There are entire chapters dedicated to each of these “Five Simple Musts” in my book. These simple and doable suggestions can simplify the parenting process and concentrate on the wonder of raising your children. They are eager to learn what you want to teach them. Be a leader and show them the things you love about the world.

—photo by hedvigs/Flickr

Sponsored Content

Premium Membership, The Good Men Project

About Richard Greenberg

A native of Los Angeles, California, Richard Greenberg graduated from UCLA with a Bachelor’s degree in English. He married his childhood sweetheart with whom he continues to raise their four children. After more than thirty years in the entertainment industry as a post-production executive, editor and writer/producer – "Raising Children that Other People Like to Be Around" is his first book. Greenberg is a popular college-level instructor, and a whole-hearted proponent of simplification.

Comments

  1. I almost always love the articles on this website, but not this one, I’m sad to say. A few things jump out at me:

    Respect isn’t respect if it is “demanded”. And how does a child who grows up having parents DEMAND that they respect them become the kind of man this site promotes? Children who are treated with respect are far more likely to show respect than children whose parents “demand” that their children respect them.

    Also, “Applying rules is as simple as guiding your children toward the behaviors that you prefer”? Ummm, not really! For many parents, that “guiding” means shaming, controlling, punishing, spanking etc. Again, these things are not going to result in the kind of “good men” this site promotes.

    Lastly this: “By following your rules, your children know that they are “good” and therefore feel comfortable in your presence.” What about when children don’t follow the rules? Does this mean they know they are “bad” and they therefore won’t feel comfortable in their parents’ presence? Don’t we want our children to be more than “good”? Don’t we want them to feel comfortable in our presence whether they “follow our rules” or not?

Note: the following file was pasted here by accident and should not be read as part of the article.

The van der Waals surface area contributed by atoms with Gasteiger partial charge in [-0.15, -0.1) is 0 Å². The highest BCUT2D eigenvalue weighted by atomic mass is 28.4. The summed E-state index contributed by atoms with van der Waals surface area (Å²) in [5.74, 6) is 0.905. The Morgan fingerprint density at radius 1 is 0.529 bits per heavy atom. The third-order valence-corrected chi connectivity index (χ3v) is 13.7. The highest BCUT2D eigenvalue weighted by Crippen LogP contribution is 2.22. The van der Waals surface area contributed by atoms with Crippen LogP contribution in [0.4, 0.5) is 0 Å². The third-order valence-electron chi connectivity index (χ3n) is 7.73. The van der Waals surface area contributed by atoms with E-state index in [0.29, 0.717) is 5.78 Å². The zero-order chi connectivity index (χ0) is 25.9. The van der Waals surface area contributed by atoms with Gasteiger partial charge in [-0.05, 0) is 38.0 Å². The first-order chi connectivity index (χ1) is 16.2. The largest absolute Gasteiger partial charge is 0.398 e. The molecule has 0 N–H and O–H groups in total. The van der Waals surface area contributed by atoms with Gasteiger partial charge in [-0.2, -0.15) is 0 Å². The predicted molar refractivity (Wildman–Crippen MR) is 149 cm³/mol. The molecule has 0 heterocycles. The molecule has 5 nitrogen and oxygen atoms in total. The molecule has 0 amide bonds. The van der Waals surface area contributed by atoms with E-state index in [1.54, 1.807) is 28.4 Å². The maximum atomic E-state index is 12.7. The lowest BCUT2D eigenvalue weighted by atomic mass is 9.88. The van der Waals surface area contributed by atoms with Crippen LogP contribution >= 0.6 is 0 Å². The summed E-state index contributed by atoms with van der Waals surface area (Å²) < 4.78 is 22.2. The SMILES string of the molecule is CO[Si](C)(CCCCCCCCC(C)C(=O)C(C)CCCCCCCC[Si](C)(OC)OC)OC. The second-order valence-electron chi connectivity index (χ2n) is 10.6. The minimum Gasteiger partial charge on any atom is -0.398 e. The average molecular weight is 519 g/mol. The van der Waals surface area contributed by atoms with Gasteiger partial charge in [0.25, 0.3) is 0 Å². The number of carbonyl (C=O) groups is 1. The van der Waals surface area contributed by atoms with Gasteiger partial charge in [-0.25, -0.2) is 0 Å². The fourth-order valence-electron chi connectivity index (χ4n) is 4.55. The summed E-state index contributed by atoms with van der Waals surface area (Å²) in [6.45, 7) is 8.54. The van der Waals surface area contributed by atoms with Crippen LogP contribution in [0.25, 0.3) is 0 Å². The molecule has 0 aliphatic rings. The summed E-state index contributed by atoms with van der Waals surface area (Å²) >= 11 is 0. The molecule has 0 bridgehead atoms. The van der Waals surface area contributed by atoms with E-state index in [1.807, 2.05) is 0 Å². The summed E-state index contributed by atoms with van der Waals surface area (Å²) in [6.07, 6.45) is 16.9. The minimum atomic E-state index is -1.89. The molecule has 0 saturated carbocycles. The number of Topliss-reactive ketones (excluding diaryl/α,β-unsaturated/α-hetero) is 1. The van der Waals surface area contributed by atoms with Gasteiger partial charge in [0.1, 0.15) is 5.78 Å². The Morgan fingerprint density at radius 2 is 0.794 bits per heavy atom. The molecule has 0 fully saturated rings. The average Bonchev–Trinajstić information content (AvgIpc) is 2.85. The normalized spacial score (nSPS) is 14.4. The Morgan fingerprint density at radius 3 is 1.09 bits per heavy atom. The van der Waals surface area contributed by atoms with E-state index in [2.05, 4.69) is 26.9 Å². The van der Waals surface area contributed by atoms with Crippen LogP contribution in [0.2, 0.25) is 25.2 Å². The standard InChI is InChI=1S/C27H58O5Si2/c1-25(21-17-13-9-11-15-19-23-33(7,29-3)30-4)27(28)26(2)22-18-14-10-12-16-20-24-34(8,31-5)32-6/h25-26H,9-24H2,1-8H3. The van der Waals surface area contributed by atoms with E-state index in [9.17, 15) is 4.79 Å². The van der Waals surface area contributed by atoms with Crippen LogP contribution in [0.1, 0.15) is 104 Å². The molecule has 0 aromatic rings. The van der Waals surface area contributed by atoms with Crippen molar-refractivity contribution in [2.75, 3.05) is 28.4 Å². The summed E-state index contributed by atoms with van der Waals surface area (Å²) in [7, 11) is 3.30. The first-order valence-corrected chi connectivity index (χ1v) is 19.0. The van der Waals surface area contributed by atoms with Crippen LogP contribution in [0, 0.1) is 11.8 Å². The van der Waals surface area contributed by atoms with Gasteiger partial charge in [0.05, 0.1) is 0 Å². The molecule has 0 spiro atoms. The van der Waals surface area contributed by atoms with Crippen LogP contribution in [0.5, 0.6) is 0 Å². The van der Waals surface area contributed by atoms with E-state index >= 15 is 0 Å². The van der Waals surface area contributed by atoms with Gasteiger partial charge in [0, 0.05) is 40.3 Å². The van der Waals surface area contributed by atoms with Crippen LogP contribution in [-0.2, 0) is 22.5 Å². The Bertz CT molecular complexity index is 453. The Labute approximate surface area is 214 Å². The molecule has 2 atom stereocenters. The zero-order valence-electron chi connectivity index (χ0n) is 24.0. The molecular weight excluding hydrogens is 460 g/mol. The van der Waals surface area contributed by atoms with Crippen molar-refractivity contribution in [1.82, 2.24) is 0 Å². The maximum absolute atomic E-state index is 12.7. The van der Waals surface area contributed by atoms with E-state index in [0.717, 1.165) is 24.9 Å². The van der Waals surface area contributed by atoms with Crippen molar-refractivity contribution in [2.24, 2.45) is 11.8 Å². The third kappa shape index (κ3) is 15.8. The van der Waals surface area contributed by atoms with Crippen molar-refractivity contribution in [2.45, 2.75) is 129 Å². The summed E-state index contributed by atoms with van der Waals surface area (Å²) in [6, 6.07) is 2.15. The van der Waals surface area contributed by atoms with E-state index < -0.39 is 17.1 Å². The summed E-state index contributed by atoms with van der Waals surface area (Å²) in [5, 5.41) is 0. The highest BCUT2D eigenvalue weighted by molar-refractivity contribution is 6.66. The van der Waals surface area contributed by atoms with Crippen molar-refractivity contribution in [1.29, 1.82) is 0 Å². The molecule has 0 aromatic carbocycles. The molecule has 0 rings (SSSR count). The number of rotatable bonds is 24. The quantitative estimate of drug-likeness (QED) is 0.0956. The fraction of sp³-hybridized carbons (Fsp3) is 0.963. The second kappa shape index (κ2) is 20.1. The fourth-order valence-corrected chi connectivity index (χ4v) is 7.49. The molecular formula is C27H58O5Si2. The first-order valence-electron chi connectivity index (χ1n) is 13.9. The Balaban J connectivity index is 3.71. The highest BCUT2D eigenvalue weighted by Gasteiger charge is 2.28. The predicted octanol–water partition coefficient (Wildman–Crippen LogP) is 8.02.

There are better ways to parent than this.

    • Karen Lee, you NAILED it EXACTLY! What you wrote about respect, rules, and comfort with parents whether they have been “good” or “bad” is spot-on!
      Also, ” You are the boss, you are the “pack leader”…” doesn’t provide the children the experiences of leading themselves. And learning HOW to lead is done by having leadership opportunities, not by following ” in order to maintain comfort for all concerned.” The precepts in this article, to me, seem well-intended but not very S.M.A.R.T.
      I could not agree with you more that, “There are better ways to parent than this.”

    • Madeira says:

      THIS. My parents always treated me with respect and I treated them with respect in turn.

  2. Dear Karen and Amy,
    Thanks for your thoughts.
    Ironically, my book is written from a very “male” perspective. I believe that “Good men” can be sensitive and responsive even if they’ve been told their behavior is bad, or have been shamed for doing something wrong.
    By “setting an example” we are behaving in a way that is designed to set a bar for our children’s behavior. It is in this way that we earn, rather than “demand” their respect. Perhaps it was a poor choice of word on my part in the “Respect Yourself” section. On the other hand, if your child wants to buy a new toy every time you go to the store and you don’t buy them the toy, you are teaching them that they can’t always get what they want – a reality of life. You are also subtly “demanding” that they respect your belief by implementing it in your behavior. The concept of a parent stamping their foot and “demanding” that they be respected is not what I had in mind. These things are fleshed out more clearly in the book.